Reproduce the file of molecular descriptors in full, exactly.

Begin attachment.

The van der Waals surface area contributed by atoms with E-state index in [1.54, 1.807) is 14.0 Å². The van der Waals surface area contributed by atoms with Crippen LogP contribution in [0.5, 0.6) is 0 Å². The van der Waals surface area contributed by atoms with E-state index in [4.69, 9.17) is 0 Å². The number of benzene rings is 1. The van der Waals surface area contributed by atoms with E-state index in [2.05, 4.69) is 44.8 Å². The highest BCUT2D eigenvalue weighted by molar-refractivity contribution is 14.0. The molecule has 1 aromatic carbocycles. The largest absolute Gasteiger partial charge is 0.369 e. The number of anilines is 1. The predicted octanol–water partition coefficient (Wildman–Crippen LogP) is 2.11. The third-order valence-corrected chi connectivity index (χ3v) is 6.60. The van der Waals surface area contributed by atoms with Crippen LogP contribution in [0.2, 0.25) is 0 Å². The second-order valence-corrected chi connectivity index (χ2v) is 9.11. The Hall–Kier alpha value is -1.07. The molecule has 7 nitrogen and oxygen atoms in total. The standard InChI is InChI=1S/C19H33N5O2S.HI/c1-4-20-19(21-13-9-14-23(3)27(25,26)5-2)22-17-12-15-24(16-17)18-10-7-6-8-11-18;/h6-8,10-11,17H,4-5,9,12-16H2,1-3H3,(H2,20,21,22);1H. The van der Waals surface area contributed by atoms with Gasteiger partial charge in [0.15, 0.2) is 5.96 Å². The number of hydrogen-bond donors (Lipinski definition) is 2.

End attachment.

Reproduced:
The van der Waals surface area contributed by atoms with E-state index in [1.54, 1.807) is 14.0 Å². The van der Waals surface area contributed by atoms with Crippen LogP contribution in [0.5, 0.6) is 0 Å². The van der Waals surface area contributed by atoms with E-state index in [4.69, 9.17) is 0 Å². The number of benzene rings is 1. The van der Waals surface area contributed by atoms with E-state index in [2.05, 4.69) is 44.8 Å². The highest BCUT2D eigenvalue weighted by molar-refractivity contribution is 14.0. The molecule has 1 aromatic carbocycles. The largest absolute Gasteiger partial charge is 0.369 e. The number of anilines is 1. The predicted octanol–water partition coefficient (Wildman–Crippen LogP) is 2.11. The third-order valence-corrected chi connectivity index (χ3v) is 6.60. The van der Waals surface area contributed by atoms with Crippen LogP contribution in [0.2, 0.25) is 0 Å². The second-order valence-corrected chi connectivity index (χ2v) is 9.11. The Hall–Kier alpha value is -1.07. The molecule has 7 nitrogen and oxygen atoms in total. The standard InChI is InChI=1S/C19H33N5O2S.HI/c1-4-20-19(21-13-9-14-23(3)27(25,26)5-2)22-17-12-15-24(16-17)18-10-7-6-8-11-18;/h6-8,10-11,17H,4-5,9,12-16H2,1-3H3,(H2,20,21,22);1H. The van der Waals surface area contributed by atoms with Gasteiger partial charge in [0.15, 0.2) is 5.96 Å². The number of hydrogen-bond donors (Lipinski definition) is 2.